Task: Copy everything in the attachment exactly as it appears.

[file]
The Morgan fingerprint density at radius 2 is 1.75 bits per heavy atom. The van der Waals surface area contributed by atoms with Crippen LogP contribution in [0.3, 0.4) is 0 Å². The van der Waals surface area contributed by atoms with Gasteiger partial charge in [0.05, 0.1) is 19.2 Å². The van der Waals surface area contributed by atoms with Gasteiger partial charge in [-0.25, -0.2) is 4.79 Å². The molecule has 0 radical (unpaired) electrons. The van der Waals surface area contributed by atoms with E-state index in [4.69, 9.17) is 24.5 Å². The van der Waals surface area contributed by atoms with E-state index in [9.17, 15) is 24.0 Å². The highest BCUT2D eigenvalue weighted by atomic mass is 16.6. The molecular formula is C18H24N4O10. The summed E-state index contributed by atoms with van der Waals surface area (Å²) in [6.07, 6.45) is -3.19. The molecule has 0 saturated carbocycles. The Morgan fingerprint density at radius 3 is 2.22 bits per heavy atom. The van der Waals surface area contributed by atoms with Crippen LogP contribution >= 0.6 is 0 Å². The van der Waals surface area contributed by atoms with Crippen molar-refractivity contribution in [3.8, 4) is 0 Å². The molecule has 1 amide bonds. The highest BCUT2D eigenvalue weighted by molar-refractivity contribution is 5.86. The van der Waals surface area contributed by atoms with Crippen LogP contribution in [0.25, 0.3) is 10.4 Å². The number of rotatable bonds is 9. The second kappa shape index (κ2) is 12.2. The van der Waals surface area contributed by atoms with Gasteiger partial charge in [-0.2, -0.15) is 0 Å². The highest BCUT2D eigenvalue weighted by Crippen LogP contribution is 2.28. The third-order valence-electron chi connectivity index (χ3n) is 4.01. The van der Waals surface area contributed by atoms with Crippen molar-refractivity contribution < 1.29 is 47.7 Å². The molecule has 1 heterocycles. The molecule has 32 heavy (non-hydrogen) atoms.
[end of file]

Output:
The Morgan fingerprint density at radius 2 is 1.75 bits per heavy atom. The van der Waals surface area contributed by atoms with Crippen LogP contribution in [0.3, 0.4) is 0 Å². The van der Waals surface area contributed by atoms with Gasteiger partial charge in [0.05, 0.1) is 19.2 Å². The van der Waals surface area contributed by atoms with Gasteiger partial charge in [-0.25, -0.2) is 4.79 Å². The molecule has 0 radical (unpaired) electrons. The van der Waals surface area contributed by atoms with E-state index in [4.69, 9.17) is 24.5 Å². The van der Waals surface area contributed by atoms with E-state index in [9.17, 15) is 24.0 Å². The highest BCUT2D eigenvalue weighted by atomic mass is 16.6. The molecular formula is C18H24N4O10. The summed E-state index contributed by atoms with van der Waals surface area (Å²) in [6.07, 6.45) is -3.19. The molecule has 0 saturated carbocycles. The Morgan fingerprint density at radius 3 is 2.22 bits per heavy atom. The van der Waals surface area contributed by atoms with Crippen LogP contribution >= 0.6 is 0 Å². The van der Waals surface area contributed by atoms with Crippen molar-refractivity contribution in [3.8, 4) is 0 Å². The molecule has 1 amide bonds. The highest BCUT2D eigenvalue weighted by molar-refractivity contribution is 5.86. The van der Waals surface area contributed by atoms with Crippen LogP contribution in [0.25, 0.3) is 10.4 Å². The number of rotatable bonds is 9. The second kappa shape index (κ2) is 12.2. The van der Waals surface area contributed by atoms with Gasteiger partial charge in [-0.2, -0.15) is 0 Å². The highest BCUT2D eigenvalue weighted by Crippen LogP contribution is 2.28. The third-order valence-electron chi connectivity index (χ3n) is 4.01. The van der Waals surface area contributed by atoms with Crippen molar-refractivity contribution < 1.29 is 47.7 Å². The molecule has 1 heterocycles. The molecule has 32 heavy (non-hydrogen) atoms.